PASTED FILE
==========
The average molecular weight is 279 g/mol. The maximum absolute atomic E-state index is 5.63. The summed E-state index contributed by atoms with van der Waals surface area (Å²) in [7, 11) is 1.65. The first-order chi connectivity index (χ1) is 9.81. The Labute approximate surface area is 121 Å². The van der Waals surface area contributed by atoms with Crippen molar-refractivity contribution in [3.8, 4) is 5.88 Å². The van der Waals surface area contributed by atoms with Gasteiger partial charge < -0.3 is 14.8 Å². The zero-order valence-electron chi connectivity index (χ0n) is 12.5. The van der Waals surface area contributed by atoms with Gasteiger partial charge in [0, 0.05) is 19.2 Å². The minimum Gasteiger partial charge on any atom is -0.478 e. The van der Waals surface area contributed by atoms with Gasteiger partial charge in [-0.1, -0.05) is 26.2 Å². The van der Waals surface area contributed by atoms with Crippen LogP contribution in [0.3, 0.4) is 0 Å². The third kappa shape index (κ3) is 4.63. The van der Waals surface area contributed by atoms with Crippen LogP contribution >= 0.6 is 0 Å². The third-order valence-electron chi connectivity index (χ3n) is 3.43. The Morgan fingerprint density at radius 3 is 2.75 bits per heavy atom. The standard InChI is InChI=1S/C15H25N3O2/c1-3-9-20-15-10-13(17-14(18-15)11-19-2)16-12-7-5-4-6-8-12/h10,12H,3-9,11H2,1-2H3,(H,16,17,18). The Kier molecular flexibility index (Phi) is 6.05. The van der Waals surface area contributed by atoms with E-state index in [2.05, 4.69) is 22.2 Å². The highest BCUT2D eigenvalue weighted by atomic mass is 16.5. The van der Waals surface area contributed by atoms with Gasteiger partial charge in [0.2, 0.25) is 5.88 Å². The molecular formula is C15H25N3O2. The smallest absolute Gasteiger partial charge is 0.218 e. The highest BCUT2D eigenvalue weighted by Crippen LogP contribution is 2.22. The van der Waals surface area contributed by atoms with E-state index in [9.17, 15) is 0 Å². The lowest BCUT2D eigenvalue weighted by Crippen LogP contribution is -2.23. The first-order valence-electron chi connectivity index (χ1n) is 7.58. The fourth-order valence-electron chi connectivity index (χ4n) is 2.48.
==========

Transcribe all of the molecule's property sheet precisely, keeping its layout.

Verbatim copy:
The average molecular weight is 279 g/mol. The maximum absolute atomic E-state index is 5.63. The summed E-state index contributed by atoms with van der Waals surface area (Å²) in [7, 11) is 1.65. The first-order chi connectivity index (χ1) is 9.81. The Labute approximate surface area is 121 Å². The van der Waals surface area contributed by atoms with Crippen molar-refractivity contribution in [3.8, 4) is 5.88 Å². The van der Waals surface area contributed by atoms with Gasteiger partial charge < -0.3 is 14.8 Å². The zero-order valence-electron chi connectivity index (χ0n) is 12.5. The van der Waals surface area contributed by atoms with Gasteiger partial charge in [0, 0.05) is 19.2 Å². The minimum Gasteiger partial charge on any atom is -0.478 e. The van der Waals surface area contributed by atoms with Gasteiger partial charge in [-0.1, -0.05) is 26.2 Å². The van der Waals surface area contributed by atoms with Crippen LogP contribution in [0.3, 0.4) is 0 Å². The third kappa shape index (κ3) is 4.63. The van der Waals surface area contributed by atoms with Crippen LogP contribution >= 0.6 is 0 Å². The third-order valence-electron chi connectivity index (χ3n) is 3.43. The Morgan fingerprint density at radius 3 is 2.75 bits per heavy atom. The standard InChI is InChI=1S/C15H25N3O2/c1-3-9-20-15-10-13(17-14(18-15)11-19-2)16-12-7-5-4-6-8-12/h10,12H,3-9,11H2,1-2H3,(H,16,17,18). The Kier molecular flexibility index (Phi) is 6.05. The van der Waals surface area contributed by atoms with E-state index in [2.05, 4.69) is 22.2 Å². The highest BCUT2D eigenvalue weighted by atomic mass is 16.5. The van der Waals surface area contributed by atoms with Gasteiger partial charge in [0.2, 0.25) is 5.88 Å². The molecular formula is C15H25N3O2. The smallest absolute Gasteiger partial charge is 0.218 e. The highest BCUT2D eigenvalue weighted by Crippen LogP contribution is 2.22. The van der Waals surface area contributed by atoms with E-state index in [9.17, 15) is 0 Å². The lowest BCUT2D eigenvalue weighted by Crippen LogP contribution is -2.23. The first-order valence-electron chi connectivity index (χ1n) is 7.58. The fourth-order valence-electron chi connectivity index (χ4n) is 2.48.